We parked by the gate of our friend Doctor Jack, who owns the land on two sides, and started our walk. We came to a long row of aromatic cedars smashed by a tornado, their faded red wood splintered open, their tops still green as they lay in the sand.
Soon we reached the creek bordering our property, and listened to it roar through the culvert beneath the logging road. We turned right and walked up our east line until we came to the meandering cat slough. Here I had once watched a mother bobcat and two cubs from a nearby tree.
“If we want to reach the Three-Buck, we’ll have to wade,” I explained to her.
“OK.” She smiled and brightened at the challenge. Barefoot, trousers rolled up, we eased into the muddy water. Squishing our way beside cypress knees, a mighty-wing spanned great blue heron flew out from behind a black gum tree. We walked slowly and I began to whisper. It always seems a holy moment when I approach this place.
Our land has been in the family for more than fifty years, and for me its heart is the Three-Buck Woods — forty acres of oaks and cypresses surrounded by longleaf pines. Here the trees are oldest and tallest, the vistas longest. The rich acorn crop brings deer, turkeys, squirrels, and songbirds together in abundance. Especially grand are the overcup white oaks, whose sweet acorns the animals eat first.
When I was nine my father dropped me off at the gate with a rifle and left me to wander for a whole day around a four-mile trail. Back then the woods felt dangerous, inhabited by fierce animals — boars and bobcats and panthers — before forestry and wildlife biology had penetrated either the woods or me. An Old Testament sense of the wilderness was my guide, and I was drawn mysteriously toward the shadows of big trees. I expected to see a shaggy boar with curling tusks, or to feel the presence of God as He’d appeared to Abraham.
Growing up, taking on layers of knowledge, each with its own weight, felt like a dialogue with this forest. After the final visit here with my dad, fifteen years before, I had written: The Three-Buck Woods grows in such quiet / cypress, shagbark, oak, persimmon / mallards feed beneath the trees / my father and his woods are one.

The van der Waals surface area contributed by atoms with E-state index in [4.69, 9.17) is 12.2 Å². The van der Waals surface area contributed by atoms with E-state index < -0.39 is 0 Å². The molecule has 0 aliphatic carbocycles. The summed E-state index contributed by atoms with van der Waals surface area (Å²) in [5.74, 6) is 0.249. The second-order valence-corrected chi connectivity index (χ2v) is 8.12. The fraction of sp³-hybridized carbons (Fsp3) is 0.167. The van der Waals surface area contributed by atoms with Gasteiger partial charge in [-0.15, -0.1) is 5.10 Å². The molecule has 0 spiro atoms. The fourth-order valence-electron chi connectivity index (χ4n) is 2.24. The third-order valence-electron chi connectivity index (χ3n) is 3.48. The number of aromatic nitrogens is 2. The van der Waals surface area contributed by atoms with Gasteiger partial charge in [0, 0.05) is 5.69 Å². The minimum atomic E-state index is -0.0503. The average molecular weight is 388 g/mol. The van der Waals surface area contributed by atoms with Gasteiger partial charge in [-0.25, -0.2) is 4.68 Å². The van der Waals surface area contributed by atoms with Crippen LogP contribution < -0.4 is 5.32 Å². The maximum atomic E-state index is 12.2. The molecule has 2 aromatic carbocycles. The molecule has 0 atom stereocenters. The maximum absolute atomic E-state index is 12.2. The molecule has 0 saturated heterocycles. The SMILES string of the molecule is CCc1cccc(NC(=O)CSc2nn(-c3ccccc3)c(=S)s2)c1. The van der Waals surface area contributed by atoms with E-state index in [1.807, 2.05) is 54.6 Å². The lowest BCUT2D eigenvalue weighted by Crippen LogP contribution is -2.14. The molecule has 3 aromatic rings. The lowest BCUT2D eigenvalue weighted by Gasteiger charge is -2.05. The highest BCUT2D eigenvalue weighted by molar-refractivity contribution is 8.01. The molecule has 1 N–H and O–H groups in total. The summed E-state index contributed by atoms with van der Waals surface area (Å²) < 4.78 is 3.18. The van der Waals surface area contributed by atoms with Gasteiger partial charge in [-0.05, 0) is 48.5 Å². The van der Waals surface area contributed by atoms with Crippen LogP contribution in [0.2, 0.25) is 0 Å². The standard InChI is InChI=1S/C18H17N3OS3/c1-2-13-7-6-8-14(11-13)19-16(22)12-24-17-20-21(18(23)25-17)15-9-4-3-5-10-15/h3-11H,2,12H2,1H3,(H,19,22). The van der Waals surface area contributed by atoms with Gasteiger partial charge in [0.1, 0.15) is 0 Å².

Eva and I crossed a sage field and entered an opening in the oaks. Sometimes I’ve slipped up on deer or turkeys feeding here, but that day the whole thing was flooded. Wet since winter, the acorn flat of the woods lay beneath a foot of water. It was a grand sight, with the trees open and the air still.
“This is where it happened,” I said. She knew I was talking about how the Three-Buck got its name. Back in the mists of time, on a crisp fall afternoon in the ‘60s, I’d heard the five quick shots from the distinctive rifle of my boyhood friend, Dennis. When the five of us who were hunting that day met at my truck, I looked into the back by the light of sundown and was astonished to find three big bucks. It was excessive even then, and each member of my circle carries the memory with a mixture of man-guilt and boy-pride.
Eva studied the flooded trees. She’s told me she doesn’t understand the hunting part of my legacy, despite all my words about friendship and tradition and the joys of cooking venison. Killing is repugnant to Eva, a vegetarian who protects mice in the kitchen. From her point of view, hunting is about needless killing, and therefore makes no sense.
Not long ago she said, “You know what’s really disgusting? It’s that — what do you call it — when you just catch the fish and let it go?”
“Catch and release.”
“Yeah,” she laughed sarcastically, “Catch and release. You don’t eat the fish, you just puncture it and let it go.”